HMS Kangaroo (1900)

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Career (United Kingdom)
Name: HMS Kangaroo
Builder: Palmers Shipbuilding and Iron Company
Laid down: 29 December 1899
Launched: 8 September 1900
Fate: Sold for scrap, 23 February 1920
General characteristics [1]
Class & type: B-class destroyer
Displacement: 390 long tons (400 t) normal,
420 long tons (430 t) deep load
Length: 219 ft 9 in (66.98 m) oa,
215 ft 0 in (65.53 m) pp
Beam: 20 ft 9 in (6.32 m)
Draught: 8 ft 11 in (2.72 m)
Propulsion: 4 Reed boilers,[2]
Vertical triple-expansion steam engines, 2 shafts,[2]
6,200 ihp (4,600 kW)
Speed: 30 kn (56 km/h; 35 mph)
Range: 1,635 nmi (3,028 km; 1,882 mi) at 11 kn (20 km/h; 13 mph)
Complement: 63[3]
Armament: 1 × QF 12-pounder gun
5 × 6-pounder guns
2 × 18 in (460 mm) torpedo tubes

HMS Kangaroo was a B-class torpedo boat destroyer of the British Royal Navy.[a] She served with the Dover Patrol in the First World War.

Construction and design[edit]

Kangaroo was laid down by Palmers Shipbuilding and Iron Company at Jarrow-on-Tyne as Yard Number 787 on 29 December 1899 with work starting on speculation (i.e. without a specific order), but was purchased for the Royal Navy as part of the 1900–1901 shipbuilding programme. She was launched on 8 September 1900 and completed in July 1901.[6]

Kangaroo was of similar design to HMS Peterel, Myrmidon and Syren, three "Thirty-Knotter" destroyers built by Palmers under the 1899–1900 programme. Like these ships, she was powered by triple-expansion steam engines fed by four Reed boilers and driving two propeller shafts. Four funnels were fitted, with the two middle funnels very closely spaced. The machinery was rated at 6,200 indicated horsepower (4,600 kW), sufficient to propel the ship at her contract speed of 30 knots (56 km/h; 35 mph).[7]

Gun armament consisted of a single QF 12 pounder 12 cwt (3 in (76 mm) calibre) gun forward on a platform on the ship's conning tower together with five 6-pounder guns. Two 18-inch (450 mm) torpedo tubes completed the ship's armament.[8][9]

Service[edit]

Kangaroo was commissioned in August 1901 for service on the Mediterranean Station,[10] returning to the United Kingdom in 1905.[6] Apart from this tour in the Mediterranean, Kangaroo spent most of her duty time in home waters.[11] She was part of the Fourth Destroyer Flotilla at Portsmouth between 1910 and 1912, and then joined the Sixth Destroyer Flotilla.[12]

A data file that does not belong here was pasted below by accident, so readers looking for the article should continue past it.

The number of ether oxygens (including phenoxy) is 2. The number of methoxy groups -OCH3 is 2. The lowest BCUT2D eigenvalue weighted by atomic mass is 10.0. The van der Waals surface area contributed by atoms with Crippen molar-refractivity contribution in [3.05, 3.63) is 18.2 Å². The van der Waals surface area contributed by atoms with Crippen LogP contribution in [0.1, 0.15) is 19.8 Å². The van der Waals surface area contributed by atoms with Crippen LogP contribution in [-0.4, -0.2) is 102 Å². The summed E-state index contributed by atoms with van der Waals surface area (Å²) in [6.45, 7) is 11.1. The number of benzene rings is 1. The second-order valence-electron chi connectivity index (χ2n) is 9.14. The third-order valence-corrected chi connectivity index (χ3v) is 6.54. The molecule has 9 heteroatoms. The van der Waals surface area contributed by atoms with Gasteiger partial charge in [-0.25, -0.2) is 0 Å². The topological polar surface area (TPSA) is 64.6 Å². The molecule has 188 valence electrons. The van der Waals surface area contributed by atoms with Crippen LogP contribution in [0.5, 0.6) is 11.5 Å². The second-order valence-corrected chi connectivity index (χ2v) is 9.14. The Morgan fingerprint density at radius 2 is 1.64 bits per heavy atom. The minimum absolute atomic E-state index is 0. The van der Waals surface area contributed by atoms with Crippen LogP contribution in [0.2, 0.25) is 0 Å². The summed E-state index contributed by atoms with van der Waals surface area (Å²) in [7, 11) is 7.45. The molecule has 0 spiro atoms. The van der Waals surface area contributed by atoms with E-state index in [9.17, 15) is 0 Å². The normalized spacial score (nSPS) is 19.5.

Kangaroo remained part of the Sixth Destroyer Flotilla, based at Dover for the duration of the First World War.[13][14]

HMS Kangaroo was finally sold for scrap to M. Yates on 23 February 1920, but was resold to Thomas W. Ward and broken up at Milford Haven.[14]

Pennant numbers[edit]

Pennant number[14] From To
P02 6 Dec 1914 1 Sep 1915
D82 1 Sep 1915 1 Jan 1918
D48 1 Jan 1918 -

References[edit]

  1. ^ On 30 August 1912 the Admiralty directed all destroyers were to be grouped into classes designated by letters based on contract speed and appearance. As a four-funneled 30-knotter destroyer, Wolf was assigned to the B Class.[4][5]
  1. ^ Friedman 2009, p. 251.
  2. ^ a b Lyon 2001, p. 78.
  3. ^ Manning 1961, p. 45.
  4. ^ Gardiner and Gray 1985, p. 18.
  5. ^ Manning 1961, pp. 17–18.
  6. ^ a b Lyon 2001, p. 81.
  7. ^ Lyon 2001, pp. 78, 80–81.
  8. ^ Lyon 2001, pp. 98–99.
  9. ^ Friedman 2009, p. 40.
  10. ^ "Naval & Military intelligence" The Times (London). Monday, 5 August 1901. (36525), p. 8.
  11. ^ "Purchased Destroyers". www.battleships-cruisers.co.uk. Retrieved 5 November 2012. 
  12. ^ "NMM, vessel ID 369436". Warship Histories, vol ii. National Maritime Museum. Retrieved 19 December 2013. 
  13. ^ Bacon 1918, p. 626.
  14. ^ a b c Dittmar and Colledge 1972, p. 57.
  • Bacon, Reginald (1918). The Dover Patrol 1915–1917. Volume II. London: Hutchinson & Son. 
  • Dittmar, F.J.; Colledge, J.J. (1972). British Warships 1914–1919. Shepperton, UK: Ian Allen. ISBN 0-7110-0380-7. 
  • Friedman, Norman (2009). British Destroyers: From Earliest Days to the Second World War. Barnsley, UK: Seaforth Publishing. ISBN 978-1-84832-049-9. 
  • Lyon, David (2001). The First Destroyers. London: Caxton Editions. ISBN 1-84067-3648. 
  • Manning, T. D. (1961). The British Destroyer. London: Putnam & Co. Ltd.